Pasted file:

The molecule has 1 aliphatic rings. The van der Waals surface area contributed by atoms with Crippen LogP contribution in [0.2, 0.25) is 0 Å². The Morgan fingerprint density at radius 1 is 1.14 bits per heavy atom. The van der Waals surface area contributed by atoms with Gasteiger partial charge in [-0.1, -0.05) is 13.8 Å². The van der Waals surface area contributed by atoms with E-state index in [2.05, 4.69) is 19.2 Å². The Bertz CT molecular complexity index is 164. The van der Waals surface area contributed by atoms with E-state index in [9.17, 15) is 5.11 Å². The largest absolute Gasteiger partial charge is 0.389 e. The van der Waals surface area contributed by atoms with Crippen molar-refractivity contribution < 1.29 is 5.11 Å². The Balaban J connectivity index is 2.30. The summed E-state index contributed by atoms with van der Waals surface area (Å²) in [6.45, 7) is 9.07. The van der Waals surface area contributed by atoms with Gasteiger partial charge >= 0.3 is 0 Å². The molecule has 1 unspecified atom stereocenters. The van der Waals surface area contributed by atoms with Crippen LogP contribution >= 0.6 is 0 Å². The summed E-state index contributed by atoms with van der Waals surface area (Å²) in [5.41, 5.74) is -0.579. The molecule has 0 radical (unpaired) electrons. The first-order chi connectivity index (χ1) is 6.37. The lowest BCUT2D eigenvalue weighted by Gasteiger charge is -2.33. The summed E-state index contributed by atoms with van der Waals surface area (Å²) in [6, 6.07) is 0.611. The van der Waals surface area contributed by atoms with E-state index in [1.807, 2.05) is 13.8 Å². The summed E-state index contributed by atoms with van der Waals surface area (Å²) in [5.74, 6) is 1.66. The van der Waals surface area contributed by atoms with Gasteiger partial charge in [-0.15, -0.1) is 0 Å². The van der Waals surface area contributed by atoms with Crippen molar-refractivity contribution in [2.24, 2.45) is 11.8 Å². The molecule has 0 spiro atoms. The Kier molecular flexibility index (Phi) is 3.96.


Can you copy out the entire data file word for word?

The molecule has 1 aliphatic rings. The van der Waals surface area contributed by atoms with Crippen LogP contribution in [0.2, 0.25) is 0 Å². The Morgan fingerprint density at radius 1 is 1.14 bits per heavy atom. The van der Waals surface area contributed by atoms with Gasteiger partial charge in [-0.1, -0.05) is 13.8 Å². The van der Waals surface area contributed by atoms with E-state index in [2.05, 4.69) is 19.2 Å². The Bertz CT molecular complexity index is 164. The van der Waals surface area contributed by atoms with E-state index in [9.17, 15) is 5.11 Å². The largest absolute Gasteiger partial charge is 0.389 e. The van der Waals surface area contributed by atoms with Crippen molar-refractivity contribution < 1.29 is 5.11 Å². The Balaban J connectivity index is 2.30. The summed E-state index contributed by atoms with van der Waals surface area (Å²) in [6.45, 7) is 9.07. The van der Waals surface area contributed by atoms with Gasteiger partial charge >= 0.3 is 0 Å². The molecule has 1 unspecified atom stereocenters. The van der Waals surface area contributed by atoms with Crippen LogP contribution >= 0.6 is 0 Å². The summed E-state index contributed by atoms with van der Waals surface area (Å²) in [5.41, 5.74) is -0.579. The molecule has 0 radical (unpaired) electrons. The first-order chi connectivity index (χ1) is 6.37. The lowest BCUT2D eigenvalue weighted by Gasteiger charge is -2.33. The summed E-state index contributed by atoms with van der Waals surface area (Å²) in [6, 6.07) is 0.611. The van der Waals surface area contributed by atoms with E-state index in [1.807, 2.05) is 13.8 Å². The summed E-state index contributed by atoms with van der Waals surface area (Å²) in [5.74, 6) is 1.66. The van der Waals surface area contributed by atoms with Gasteiger partial charge in [-0.15, -0.1) is 0 Å². The van der Waals surface area contributed by atoms with Crippen molar-refractivity contribution in [2.24, 2.45) is 11.8 Å². The molecule has 0 spiro atoms. The Kier molecular flexibility index (Phi) is 3.96.